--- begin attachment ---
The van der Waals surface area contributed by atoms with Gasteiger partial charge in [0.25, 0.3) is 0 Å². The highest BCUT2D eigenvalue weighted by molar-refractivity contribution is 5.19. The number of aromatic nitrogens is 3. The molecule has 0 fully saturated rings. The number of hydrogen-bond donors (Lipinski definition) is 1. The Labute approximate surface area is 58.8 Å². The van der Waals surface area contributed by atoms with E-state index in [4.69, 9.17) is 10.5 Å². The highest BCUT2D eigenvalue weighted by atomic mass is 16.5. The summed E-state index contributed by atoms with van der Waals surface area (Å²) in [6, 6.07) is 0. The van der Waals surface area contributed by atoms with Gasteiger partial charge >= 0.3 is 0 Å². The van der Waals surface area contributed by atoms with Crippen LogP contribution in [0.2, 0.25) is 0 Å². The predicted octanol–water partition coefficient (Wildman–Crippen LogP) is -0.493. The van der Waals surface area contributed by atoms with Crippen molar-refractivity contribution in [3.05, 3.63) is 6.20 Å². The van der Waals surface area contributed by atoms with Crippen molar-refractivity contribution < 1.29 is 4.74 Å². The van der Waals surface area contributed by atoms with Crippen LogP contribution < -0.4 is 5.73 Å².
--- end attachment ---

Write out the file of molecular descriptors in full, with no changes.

The van der Waals surface area contributed by atoms with Gasteiger partial charge in [0.25, 0.3) is 0 Å². The highest BCUT2D eigenvalue weighted by molar-refractivity contribution is 5.19. The number of aromatic nitrogens is 3. The molecule has 0 fully saturated rings. The number of hydrogen-bond donors (Lipinski definition) is 1. The Labute approximate surface area is 58.8 Å². The van der Waals surface area contributed by atoms with E-state index in [4.69, 9.17) is 10.5 Å². The highest BCUT2D eigenvalue weighted by atomic mass is 16.5. The summed E-state index contributed by atoms with van der Waals surface area (Å²) in [6, 6.07) is 0. The van der Waals surface area contributed by atoms with Gasteiger partial charge >= 0.3 is 0 Å². The van der Waals surface area contributed by atoms with Crippen LogP contribution in [0.2, 0.25) is 0 Å². The predicted octanol–water partition coefficient (Wildman–Crippen LogP) is -0.493. The van der Waals surface area contributed by atoms with Crippen molar-refractivity contribution in [3.05, 3.63) is 6.20 Å². The van der Waals surface area contributed by atoms with Crippen molar-refractivity contribution < 1.29 is 4.74 Å². The van der Waals surface area contributed by atoms with Crippen LogP contribution < -0.4 is 5.73 Å².